The condemnor appeals from the verdict and judgment following an appeal to a jury on the issue of value. The verdict was for $6,500. The condemnor's experts appraised the land at $4,500.
It would seem that if the condemnor's expert witness deemed this information relevant to an evaluation, but did not consider it, then cross examination on the subject was proper and the evidence to link up the questioning was necessary.
2. The condemnor also contends that the court erred in allowing the introduction of the 1972 assessed value of the taxing authorities (which was $6,000). It cites two cases which hold tax assessments to be inadmissible unless they are sworn to by the taxpayer as his own valuation. Seagraves v. Seagraves, 193 Ga. 280 (18 SE2d 460)
; Gruber v. Fulton County, 111 Ga. App. 71 (140 SE2d 552)
. Both of these cases, however, involve the use of the assessment against the taxpayer and follow the general rule of excluding this kind of evidence. While the Georgia cases seem to be based on the lack of the owner's affidavit, the usual reason given is that "it is an open secret that the assessment rarely approaches the true market value" and that "no inference can fairly be drawn against an owner of land from his failure to protest that the valuation put upon it by the assessors was too low." 5 Nichols on Eminent Domain, 22-6, 22-7 22.1.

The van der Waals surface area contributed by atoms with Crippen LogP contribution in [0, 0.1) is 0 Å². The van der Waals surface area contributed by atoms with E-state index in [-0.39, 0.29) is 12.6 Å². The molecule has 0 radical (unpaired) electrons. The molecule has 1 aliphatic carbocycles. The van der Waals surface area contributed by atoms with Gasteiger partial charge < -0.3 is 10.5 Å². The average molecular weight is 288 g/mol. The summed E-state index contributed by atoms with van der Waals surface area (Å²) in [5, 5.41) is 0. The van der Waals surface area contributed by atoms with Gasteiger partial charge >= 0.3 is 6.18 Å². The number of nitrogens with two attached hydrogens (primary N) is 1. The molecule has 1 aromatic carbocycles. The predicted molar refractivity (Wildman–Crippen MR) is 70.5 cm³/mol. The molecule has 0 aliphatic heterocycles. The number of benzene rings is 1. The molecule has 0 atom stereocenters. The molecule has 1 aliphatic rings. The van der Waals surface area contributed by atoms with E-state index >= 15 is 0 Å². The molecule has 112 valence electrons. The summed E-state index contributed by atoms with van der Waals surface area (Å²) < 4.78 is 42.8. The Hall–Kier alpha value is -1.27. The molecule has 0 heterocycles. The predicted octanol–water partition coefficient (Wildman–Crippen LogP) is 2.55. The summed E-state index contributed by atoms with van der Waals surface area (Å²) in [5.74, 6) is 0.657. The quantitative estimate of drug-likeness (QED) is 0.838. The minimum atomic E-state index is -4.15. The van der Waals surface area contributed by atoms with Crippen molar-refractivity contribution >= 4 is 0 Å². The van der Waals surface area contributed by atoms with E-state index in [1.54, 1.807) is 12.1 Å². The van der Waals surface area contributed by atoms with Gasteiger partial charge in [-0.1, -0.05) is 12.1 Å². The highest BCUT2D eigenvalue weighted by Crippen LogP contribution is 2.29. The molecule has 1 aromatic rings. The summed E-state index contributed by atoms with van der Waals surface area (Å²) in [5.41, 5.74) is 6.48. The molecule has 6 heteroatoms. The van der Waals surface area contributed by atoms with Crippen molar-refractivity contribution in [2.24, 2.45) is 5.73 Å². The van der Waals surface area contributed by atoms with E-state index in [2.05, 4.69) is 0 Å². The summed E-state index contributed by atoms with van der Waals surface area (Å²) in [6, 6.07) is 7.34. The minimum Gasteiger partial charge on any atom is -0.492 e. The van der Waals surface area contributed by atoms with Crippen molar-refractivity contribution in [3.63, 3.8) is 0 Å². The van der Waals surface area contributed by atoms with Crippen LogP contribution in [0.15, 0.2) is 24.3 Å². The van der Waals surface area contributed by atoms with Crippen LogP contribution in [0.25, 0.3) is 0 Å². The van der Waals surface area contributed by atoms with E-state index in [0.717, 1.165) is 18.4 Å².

There are, however, a significant number of cases in other jurisdictions which allow this evidence to contradict or impeach a witness adverse to the owner, although not as original evidence of market value or as an estoppel against the condemnor. See Annot. 39 ALR2d 209, 23-25. We believe this is the better view and fits the circumstances of this case.
The issue arose here when another expert witness for the condemnor testified that he had considered the 1971 tax valuation when making his appraisal but not the one for 1972. It was proper to attempt to cast doubt on this witness s opinion by showing that which he had failed to consider.